For those audiences that are familiar with our award-winning production, ‘Billy, The Monster and ME!’, the change in tone may come as even more of a surprise – how does a company go from creating an ‘inventive, well-paced and absolutely hilarious’* production to a show about childhood bereavement.
(* Northern Soul review of Billy, The Monster and ME!)
My wonderful friend and co-founder of Colour The Clouds, Sarah Birch, wrote an incredible story about a girl called Maggie who has synaesthesia– a condition where the senses are blurred and often operate on multiple levels. If you haven’t heard of it – (I thought Sarah had invented this amazingly wonderful condition) – please, look it up – it’s fascinating.
Synaesthesia is a truly fascinating condition. In its simplest form it is best described as a “union of the senses” whereby two or more of the five senses that are normally experienced separately are involuntarily and automatically joined together. Some synaesthetes experience colour when they hear sounds or read words. Others experience tastes, smells, shapes or touches in almost any combination. These sensations are automatic and cannot be turned on or off. Synaesthesia isn’t a disease or illness and is not at all harmful. In fact, the vast majority of synaesthetes couldn’t imagine life without it.
For Maggie, her synaesthesia presents itself through music, with every significant person, place, object in her life having it’s own melody; in effect Maggie’s life is accompanied by her own personal underscore – I know – how cool is that? To Maggie, this is just ‘the norm’ – it is all she has ever known. But one day, when her Granddad, to whom she is extremely close, dies, Maggie’s music disappears, and for the first time in her life, she is surrounded by silence.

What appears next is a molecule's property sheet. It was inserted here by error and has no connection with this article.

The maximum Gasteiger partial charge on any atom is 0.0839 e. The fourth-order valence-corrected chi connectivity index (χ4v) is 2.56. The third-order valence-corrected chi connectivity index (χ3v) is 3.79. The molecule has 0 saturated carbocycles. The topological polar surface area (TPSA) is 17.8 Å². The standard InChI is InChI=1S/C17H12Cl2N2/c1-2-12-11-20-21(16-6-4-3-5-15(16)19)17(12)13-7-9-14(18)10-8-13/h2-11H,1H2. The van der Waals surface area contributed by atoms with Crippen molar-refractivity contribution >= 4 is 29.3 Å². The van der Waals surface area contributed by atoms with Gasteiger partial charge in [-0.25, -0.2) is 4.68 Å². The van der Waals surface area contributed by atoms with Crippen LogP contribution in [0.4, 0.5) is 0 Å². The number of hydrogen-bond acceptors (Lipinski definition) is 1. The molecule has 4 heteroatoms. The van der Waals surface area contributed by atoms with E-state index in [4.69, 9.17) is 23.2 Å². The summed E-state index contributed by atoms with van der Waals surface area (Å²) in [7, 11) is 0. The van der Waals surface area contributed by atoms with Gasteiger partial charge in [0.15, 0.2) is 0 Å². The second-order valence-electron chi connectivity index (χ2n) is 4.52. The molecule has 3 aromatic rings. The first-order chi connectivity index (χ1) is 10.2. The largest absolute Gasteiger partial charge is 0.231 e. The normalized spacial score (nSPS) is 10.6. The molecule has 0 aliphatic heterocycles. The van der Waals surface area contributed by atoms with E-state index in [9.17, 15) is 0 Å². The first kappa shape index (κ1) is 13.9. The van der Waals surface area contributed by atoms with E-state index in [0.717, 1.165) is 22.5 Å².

After the vibrant, exciting and colourful adventures brought to life with puppetry and live music, the second half of the play follows Maggie’s journey through the different stages of grief, offering children the chance ‘to learn about death in a non-threatening environment.’*
We have been fortunate enough to have developed this production with Winston’s Wish; the childhood bereavement charity. As they have acknowledged, children learn best about difficult things through stories, and with their guidance, Maggie’s story is ‘a realistic portrayal of a child’s journey through grief.’* It doesn’t shy away from the subject matter, but once Maggie has accepted her loss, and time moves forward, we see that she gains a strength and becomes more like herself, and whilst there is sadness, there is also hope;
‘Maggie shows it is possible to find your song again and look forward to a future with confidence and hope.’*
*Rebekah Lawson, Family Services Team Leader in the northwest for Winston’s Wish
‘The children and staff … are absolutely buzzing – the staff have informed me Maggie and the Song of the Sea is one of the best performances they’ve ever seen, and the sensitive themes contained within the show were dealt with brilliantly.’
Greg Oates, Headteacher, Beever Primary School, Oldham
As with all of our work, this story has been inspired by real life experiences, and the truth and honesty with which this story has been written is truly beautiful.
This production is supported by Winston’s Wish: The Charity for Bereaved Children